During the period 1990-1993, the primary activities of the Office were those associated with the Interagency Multimedia Pollution Prevention (IMPP) project, funded under a grant from the United States Environmental Protection Agency (EPA). The goal of the IMPP project was to establish a cooperative pollution prevention effort between the Department of Waste Management, the Department of Air Pollution Control and the State Water Control Board, formerly the three principal environmental regulatory agencies in Virginia before they were consolidated into the Department of Environmental Quality (DEQ) in April, 1993.
Under the IMPP project, several industries were targeted for assistance, including ship building and repair, wood furniture manufacturing and commercial printing. Outreach efforts conducted under the IMPP project included workshops for ship repairers, a video for commercial printers and a manual/guide for wood furniture manufacturers, all of which were completed with assistance from trade associations and representatives of the industry. In addition to outreach to industry, the IMPP project team developed a one-day training workshop for staff of the three regulatory agencies, including personnel from the air, water and waste programs.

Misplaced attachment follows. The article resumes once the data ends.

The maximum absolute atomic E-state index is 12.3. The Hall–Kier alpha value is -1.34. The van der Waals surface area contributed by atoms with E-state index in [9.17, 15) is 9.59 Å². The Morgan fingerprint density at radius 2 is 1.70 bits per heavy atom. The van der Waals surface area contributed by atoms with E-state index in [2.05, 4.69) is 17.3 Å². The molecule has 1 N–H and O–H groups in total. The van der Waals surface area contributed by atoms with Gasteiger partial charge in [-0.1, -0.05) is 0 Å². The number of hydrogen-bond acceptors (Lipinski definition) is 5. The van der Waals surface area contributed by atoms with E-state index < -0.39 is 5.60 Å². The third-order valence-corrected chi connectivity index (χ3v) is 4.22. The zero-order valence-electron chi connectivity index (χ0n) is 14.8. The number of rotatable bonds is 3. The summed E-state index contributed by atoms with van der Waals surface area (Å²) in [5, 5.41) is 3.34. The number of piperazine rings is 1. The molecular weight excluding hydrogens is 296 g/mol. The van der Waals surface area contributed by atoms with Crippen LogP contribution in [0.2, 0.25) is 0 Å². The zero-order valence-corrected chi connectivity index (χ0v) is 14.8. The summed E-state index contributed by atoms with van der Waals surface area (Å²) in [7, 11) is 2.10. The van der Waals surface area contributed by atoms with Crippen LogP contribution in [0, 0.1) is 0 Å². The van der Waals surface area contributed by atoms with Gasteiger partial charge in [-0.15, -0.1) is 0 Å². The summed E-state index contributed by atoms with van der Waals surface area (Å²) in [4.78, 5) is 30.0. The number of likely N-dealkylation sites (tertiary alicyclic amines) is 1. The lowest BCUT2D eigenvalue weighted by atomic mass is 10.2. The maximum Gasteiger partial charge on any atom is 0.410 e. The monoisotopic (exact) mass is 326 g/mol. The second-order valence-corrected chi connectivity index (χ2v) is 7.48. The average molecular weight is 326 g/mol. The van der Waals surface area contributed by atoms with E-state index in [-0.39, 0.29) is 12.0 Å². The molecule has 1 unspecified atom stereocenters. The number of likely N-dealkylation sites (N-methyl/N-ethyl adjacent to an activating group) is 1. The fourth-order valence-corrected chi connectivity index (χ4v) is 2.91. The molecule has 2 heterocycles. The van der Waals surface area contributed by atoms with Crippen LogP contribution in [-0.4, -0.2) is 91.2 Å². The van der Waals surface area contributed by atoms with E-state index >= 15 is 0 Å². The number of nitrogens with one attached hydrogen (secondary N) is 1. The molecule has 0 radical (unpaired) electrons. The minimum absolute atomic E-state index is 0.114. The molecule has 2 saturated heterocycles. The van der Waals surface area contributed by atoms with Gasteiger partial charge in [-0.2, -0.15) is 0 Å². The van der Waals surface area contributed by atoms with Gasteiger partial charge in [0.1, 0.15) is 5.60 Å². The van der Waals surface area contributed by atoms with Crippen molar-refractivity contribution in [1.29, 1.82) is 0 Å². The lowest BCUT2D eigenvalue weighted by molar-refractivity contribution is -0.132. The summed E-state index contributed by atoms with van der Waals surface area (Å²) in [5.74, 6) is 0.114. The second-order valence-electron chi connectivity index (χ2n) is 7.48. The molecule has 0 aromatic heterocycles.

DEQ was created as the single environmental agency for Virginia in April, 1993. Since that time, the program integration and cooperation begun under the IMPP project has continued. OPP, as a non-regulatory program, is established as an office within the Policy and Research Division.